Wednesday, August 31, 2005

What equipment do I need?

If you are interested in classroom video production, you need the right tools for the task.

New Guy: Hey, boss. Hand me a wrench.
Foreman: What kind of wrench?
New Guy: Doesn’t matter. I’m going to use it for a hammer anyway.

The right tools for media production are less expensive than you might think; and perhaps you already have many of them available in your school.

(A disclaimer: while I will mention some models and brands of equipment I use, this is purely my opinion. I have no financial interest in these; other brands may do as well or better. As always, your mileage may vary.)

Tools needed:

Camera: These days, the smartest way to move into editing is with a miniDV camera. You will have about 500 lines of resolution in your picture, about twice as many as on a VHS tape. There are a lot of brands that do a fine job. I use the Canon ZR series as well as the Canon XL-1. Other brands also will serve your needs. You will need a camera with Firewire (IEEE-1394) output. Also, be sure your camcorder has a microphone input if you want to do any serious shooting.

Tripod: It needs to be study, yet light enough to haul around. I can’t emphasize this enough: use a tripod whenever possible!! My favorite is the Bogen / Manfrotto 3046 heavy duty tripod with the 501 “Pro Video Fluid Head with Quick Release.” The fluid head allows you to do a smooth pan or tilt, which is essential. And the quick release mount is just that, letting you attach or remove the camcorder from the tripod in a second.

Microphones: We could write a chapter on mikes. There are lavaliers, hand-helds, wireless, shotgun, cardioids, PZMs. Does your head hurt yet? If you are just getting started, get a decent, inexpensive hand held mike. The Audio Technica ATR20 is a very durable yet inexpensive mike. The quality is good, and the price is low enough that you won’t cry when a student abuses it. A bonus is the 16’ cord that allows a lot of movement by the on-camera talent. Remember that if you want to plug your mike into your camera, be sure the mike has a 3.5mm plug that fits into your camcorder.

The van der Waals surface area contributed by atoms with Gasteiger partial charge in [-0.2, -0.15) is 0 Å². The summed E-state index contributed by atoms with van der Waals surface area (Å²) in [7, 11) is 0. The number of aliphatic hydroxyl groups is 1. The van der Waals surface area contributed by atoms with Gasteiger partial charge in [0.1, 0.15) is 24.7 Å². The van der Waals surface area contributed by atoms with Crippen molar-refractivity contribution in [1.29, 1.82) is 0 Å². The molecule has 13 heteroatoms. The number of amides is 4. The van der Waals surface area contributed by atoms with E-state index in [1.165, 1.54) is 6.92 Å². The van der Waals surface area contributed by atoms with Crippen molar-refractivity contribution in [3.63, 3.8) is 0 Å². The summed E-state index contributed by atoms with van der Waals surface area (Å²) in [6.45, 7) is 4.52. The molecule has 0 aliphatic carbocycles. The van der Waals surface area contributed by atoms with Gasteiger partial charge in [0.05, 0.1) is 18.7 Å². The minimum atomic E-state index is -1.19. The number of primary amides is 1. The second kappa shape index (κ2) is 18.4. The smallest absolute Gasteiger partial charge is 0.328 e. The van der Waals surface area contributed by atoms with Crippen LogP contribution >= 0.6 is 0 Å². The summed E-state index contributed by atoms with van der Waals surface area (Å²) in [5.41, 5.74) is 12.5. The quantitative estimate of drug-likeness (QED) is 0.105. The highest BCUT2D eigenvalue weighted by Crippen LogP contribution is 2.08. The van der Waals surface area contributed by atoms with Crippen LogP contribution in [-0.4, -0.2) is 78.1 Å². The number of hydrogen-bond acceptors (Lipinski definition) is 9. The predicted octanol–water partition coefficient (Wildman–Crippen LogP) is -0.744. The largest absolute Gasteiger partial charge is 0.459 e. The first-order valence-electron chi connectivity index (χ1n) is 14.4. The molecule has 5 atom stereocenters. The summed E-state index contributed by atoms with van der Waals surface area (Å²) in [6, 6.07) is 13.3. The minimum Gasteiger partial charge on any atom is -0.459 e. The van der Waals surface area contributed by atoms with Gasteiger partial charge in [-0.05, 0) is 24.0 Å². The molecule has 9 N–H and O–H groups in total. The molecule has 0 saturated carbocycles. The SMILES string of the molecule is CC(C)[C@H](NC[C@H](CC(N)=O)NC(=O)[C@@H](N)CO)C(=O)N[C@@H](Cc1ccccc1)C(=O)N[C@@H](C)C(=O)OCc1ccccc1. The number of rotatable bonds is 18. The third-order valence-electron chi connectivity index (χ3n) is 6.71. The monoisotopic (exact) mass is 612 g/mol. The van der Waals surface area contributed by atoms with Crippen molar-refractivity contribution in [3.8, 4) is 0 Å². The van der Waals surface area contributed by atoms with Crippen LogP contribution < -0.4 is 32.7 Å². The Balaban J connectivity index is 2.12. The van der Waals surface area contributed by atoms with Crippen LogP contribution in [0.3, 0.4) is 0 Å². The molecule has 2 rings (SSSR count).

Headphones: A nice, inexpensive pair of over-the-ear headphones will block out extraneous noise and let you hear what your camcorder is recording. A must while shooting.

Videotape: miniDV tape packs a lot of information onto a very small tape. I find that it can be a little fragile, and for that reason I never re-use a tape more than a few times. After all the work and expense in producing a media project, don’t skimp by using a well-worn tape. There are several brand names available; I’d suggest you pick one brand and stick with it. Different brands use different formulations of tape head lubricant, and switching brands might cause your camera heads to clog.

Clapboard: Write the scene number, take number and shooting date on the clapboard, and then have a student step in front of the camera while the tape is rolling before a scene begins. This gives you a visual identification of each scene and the take number. And an interesting thing: students really get serious about a shoot when they see someone using clapboard. You can buy them new, or find them on eBay for about $20.

Aspirin: yeah, you’ll need it.